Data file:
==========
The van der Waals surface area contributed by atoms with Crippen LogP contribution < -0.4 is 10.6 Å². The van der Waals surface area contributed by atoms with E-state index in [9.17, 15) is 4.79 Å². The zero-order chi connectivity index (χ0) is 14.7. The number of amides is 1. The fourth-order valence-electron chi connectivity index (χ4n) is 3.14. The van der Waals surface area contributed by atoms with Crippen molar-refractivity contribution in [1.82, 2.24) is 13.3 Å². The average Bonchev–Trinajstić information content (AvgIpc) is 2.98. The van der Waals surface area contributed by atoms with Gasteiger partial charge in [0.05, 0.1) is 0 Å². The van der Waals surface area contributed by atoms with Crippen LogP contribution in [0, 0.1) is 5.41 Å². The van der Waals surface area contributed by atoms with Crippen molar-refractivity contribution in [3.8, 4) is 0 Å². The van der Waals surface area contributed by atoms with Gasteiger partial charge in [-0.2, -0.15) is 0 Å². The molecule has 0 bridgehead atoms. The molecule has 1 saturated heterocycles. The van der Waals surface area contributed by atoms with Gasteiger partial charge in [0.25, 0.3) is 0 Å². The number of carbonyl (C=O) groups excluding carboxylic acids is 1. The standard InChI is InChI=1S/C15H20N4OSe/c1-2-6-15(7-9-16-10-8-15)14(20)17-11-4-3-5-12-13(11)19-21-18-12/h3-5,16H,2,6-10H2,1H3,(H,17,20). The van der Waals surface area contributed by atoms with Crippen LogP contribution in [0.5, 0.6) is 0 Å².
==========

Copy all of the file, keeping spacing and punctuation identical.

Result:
The van der Waals surface area contributed by atoms with Crippen LogP contribution < -0.4 is 10.6 Å². The van der Waals surface area contributed by atoms with E-state index in [9.17, 15) is 4.79 Å². The zero-order chi connectivity index (χ0) is 14.7. The number of amides is 1. The fourth-order valence-electron chi connectivity index (χ4n) is 3.14. The van der Waals surface area contributed by atoms with Crippen molar-refractivity contribution in [1.82, 2.24) is 13.3 Å². The average Bonchev–Trinajstić information content (AvgIpc) is 2.98. The van der Waals surface area contributed by atoms with Gasteiger partial charge in [0.05, 0.1) is 0 Å². The van der Waals surface area contributed by atoms with Crippen LogP contribution in [0, 0.1) is 5.41 Å². The van der Waals surface area contributed by atoms with Crippen molar-refractivity contribution in [3.8, 4) is 0 Å². The van der Waals surface area contributed by atoms with Gasteiger partial charge in [-0.2, -0.15) is 0 Å². The molecule has 0 bridgehead atoms. The molecule has 1 saturated heterocycles. The van der Waals surface area contributed by atoms with Gasteiger partial charge in [0.25, 0.3) is 0 Å². The number of carbonyl (C=O) groups excluding carboxylic acids is 1. The standard InChI is InChI=1S/C15H20N4OSe/c1-2-6-15(7-9-16-10-8-15)14(20)17-11-4-3-5-12-13(11)19-21-18-12/h3-5,16H,2,6-10H2,1H3,(H,17,20). The van der Waals surface area contributed by atoms with Crippen LogP contribution in [0.5, 0.6) is 0 Å².